The Michael Wood Column

Thursday 22 November, 2001

Backing the players strike despite the PFA

I would not want to see a footballer's strike.

Despite the idea that City would field a team of ringers, Grattan B side's best keeper and forward coming forward to play for the Bantams in a When Saturday Comes style tale of amateurs going for glory. Sounds interesting, but not for me.

However one can see exactly why the players would strike. Football is awash with money, especially at the Premiership, and we all know the distribution of it is woeful. If the players think that they can do a better job of handing out the funds then who can blame them, after all they can hardly do a worse job than the failed trickle down Reaganomics that the top division, ergo football, works on.

The problem the players, that is the PFA, have is the PFA. As far as Union's go it is poor. The PFA are run by like something out of On The Waterfront, not like a modern representative body. Gordon Taylor's "ball breaking" is straight out of the Jimmy Hoffa textbook, not really appropriate for a man who no matter how often he denies the fact that it does not constitute the majority of the membership, represents third division players who pull down £50,000 a season.

The PFA puts it's head in the sand on the issue of player on player violence as we have seen at City with Grey/Watson and (York City's) Paul Barnes/Gary Williams. It failed to stop the influx of foreign players taking the jobs of it's members and it fails to get the players voice heard at the top level in anything other than a whine or shout. It is never constructive in it's communication.

The PFA is a poor Union, but a Union it is and it speaks for the players who are the game.

Players are the work force. They are who we pay the money to see. If the money is there then why should it stop before it gets to Benito Carbone or David Beckham. City paid out significant dividends to The Rhodes family in recent years. Some City fans might not think that Benito Carbone deserves £40,000 a week, but all of them are sure that the Rhodes should not get £1m of our money a year.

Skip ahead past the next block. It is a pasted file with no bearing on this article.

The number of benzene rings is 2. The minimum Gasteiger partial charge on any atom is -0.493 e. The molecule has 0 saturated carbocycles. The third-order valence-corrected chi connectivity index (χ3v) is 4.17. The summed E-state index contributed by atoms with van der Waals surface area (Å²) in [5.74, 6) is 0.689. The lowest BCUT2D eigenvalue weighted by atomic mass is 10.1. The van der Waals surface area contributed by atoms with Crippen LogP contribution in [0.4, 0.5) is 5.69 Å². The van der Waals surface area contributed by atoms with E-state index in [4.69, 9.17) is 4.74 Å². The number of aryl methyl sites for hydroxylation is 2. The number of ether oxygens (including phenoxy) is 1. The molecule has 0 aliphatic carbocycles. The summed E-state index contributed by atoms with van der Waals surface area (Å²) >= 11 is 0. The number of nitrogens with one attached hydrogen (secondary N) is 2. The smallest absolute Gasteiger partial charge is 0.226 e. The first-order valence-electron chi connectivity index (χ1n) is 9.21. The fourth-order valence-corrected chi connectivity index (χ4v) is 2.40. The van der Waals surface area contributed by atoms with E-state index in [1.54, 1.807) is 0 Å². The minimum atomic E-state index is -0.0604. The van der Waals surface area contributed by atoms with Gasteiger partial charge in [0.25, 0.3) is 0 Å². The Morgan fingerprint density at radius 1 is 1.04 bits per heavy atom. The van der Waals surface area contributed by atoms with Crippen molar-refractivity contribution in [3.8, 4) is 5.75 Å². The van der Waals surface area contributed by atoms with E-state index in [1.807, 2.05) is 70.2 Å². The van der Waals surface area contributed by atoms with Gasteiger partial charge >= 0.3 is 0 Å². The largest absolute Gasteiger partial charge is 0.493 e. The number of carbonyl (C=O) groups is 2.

And although it might not be matched in other careers if the players can get a system where they look after there own in cases of injury during their career or after then more power to them. If only with that the Web Programmer's Union could assure me a future if my fingers seize up after typing thousands of words a day for years or my eyesight goes from looking at VDU's for fifty hours a week.

There is a job to do for the players. A job to do for the Gordon Watsons, although the £1m pay out will do Flash well enough, and the Graeme Tomlinson's who get injured and fade away. It has a job to do for the Adam Hardy's and Ben Jones' of this world, booted out of pro clubs as teenagers.

Football, and the Premiership especially, is about selling a dream. It tells kids that with application and skill they can be the next Beckham, or at least a professional footballer. When these kids fail football on a whole has a responsibility to pick them up and help them out.

It is just a shame that the body that currently does that job is the PFA.

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